Prominent developer proposes ‘D’ word
VAIL – “Developer” and “density” are dirty words in many mountain communities, but another D-word, downzone, is now being used by a prominent developer from Vail and Beaver Creek.Harry Frampton, managing partner of East West Partners, says it’s time to slow the growth in the Eagle Valley, where Vail is located. The population has been nearly doubling for every decade since Vail opened in 1962 and at the current pace is projected to hit 80,000 within a couple more decades.”It makes me nervous … I’m not sure we’ve thought through the implications,” Frampton told a recent gathering in Vail.
As the developer of homes mostly for the super-wealthy, particularly in Beaver Creek, Frampton’s firm has helped cause Eagle County’s growth-on-steroids population gains. But he points to Breckenridge, where his firm has also developed, as a place that got it right.Breckenridge, he said, had a potential to grow to 50,000 but instead has targeted 25,000 to 27,000. “They did the unthinkable. They downzoned. They purchased conservation easements and transferred some development rights …” he said. “We need to learn from our friends in Breckenridge and go through this very messy and complicated process. We will be 100 times better off if we do.”
VAIL – In the wake of 9/11, when construction of second-home mansions nearly ended and tourism slowed down, a bevy of affordable housing sprouted in Vail and the Eagle Valley even as vacancy rates soared. Amid all this, Vail noisily debated a giant for-rent affordable housing project located prominently near the town’s main roundabouts along Interstate 70. Critics said it would sit empty, and others warned that the 142 units would become a seasonal housing ghetto.Time will tell on the ghetto part, but the 142 units are definitely not sitting empty. Occupancy was at 97 percent in January.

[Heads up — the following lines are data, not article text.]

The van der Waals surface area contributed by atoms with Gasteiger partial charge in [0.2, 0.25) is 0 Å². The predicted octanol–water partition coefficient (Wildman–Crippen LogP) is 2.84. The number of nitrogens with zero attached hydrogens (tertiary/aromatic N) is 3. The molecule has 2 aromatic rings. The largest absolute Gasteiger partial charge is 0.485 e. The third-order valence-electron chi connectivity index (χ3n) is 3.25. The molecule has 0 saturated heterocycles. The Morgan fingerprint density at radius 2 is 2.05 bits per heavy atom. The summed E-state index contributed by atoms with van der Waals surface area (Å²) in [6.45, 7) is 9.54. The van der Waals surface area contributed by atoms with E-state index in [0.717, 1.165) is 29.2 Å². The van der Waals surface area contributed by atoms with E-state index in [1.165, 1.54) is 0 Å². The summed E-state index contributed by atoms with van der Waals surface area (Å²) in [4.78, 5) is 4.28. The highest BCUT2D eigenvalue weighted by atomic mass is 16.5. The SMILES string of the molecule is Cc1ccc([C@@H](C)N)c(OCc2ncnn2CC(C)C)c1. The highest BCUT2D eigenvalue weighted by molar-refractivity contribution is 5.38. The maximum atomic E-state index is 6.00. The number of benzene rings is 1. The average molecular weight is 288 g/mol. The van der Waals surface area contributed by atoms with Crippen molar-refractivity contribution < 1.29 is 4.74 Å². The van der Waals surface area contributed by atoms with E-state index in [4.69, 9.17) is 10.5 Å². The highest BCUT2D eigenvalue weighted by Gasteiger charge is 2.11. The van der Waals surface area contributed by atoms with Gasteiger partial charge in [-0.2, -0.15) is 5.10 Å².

BERTHOUD PASS – The U.S. Forest Service is clamping down on sledding at the former Berthoud Pass ski area. The agency took the stance recently after learning that an 8-year-old child had suffered spinal injuries. The child apparently slid across a berm of snow and into the windshield of a parked car. There have been a broken arm and other injuries as well.”The injuries were almost a weekly event,” said Brad Orr, a Forest Service employee. “The speed at which they were coming down the hill, over the berm and into the parking lot, we had no choice but to close it down before somebody got killed.”In a somewhat parallel case, the Forest Service closed down a popular sledding area near Vail, at the former Meadow Mountain ski area, after being sued as the result of a sledding accident. A private operator was recently given a concession to institute order and address safety – but at a price.
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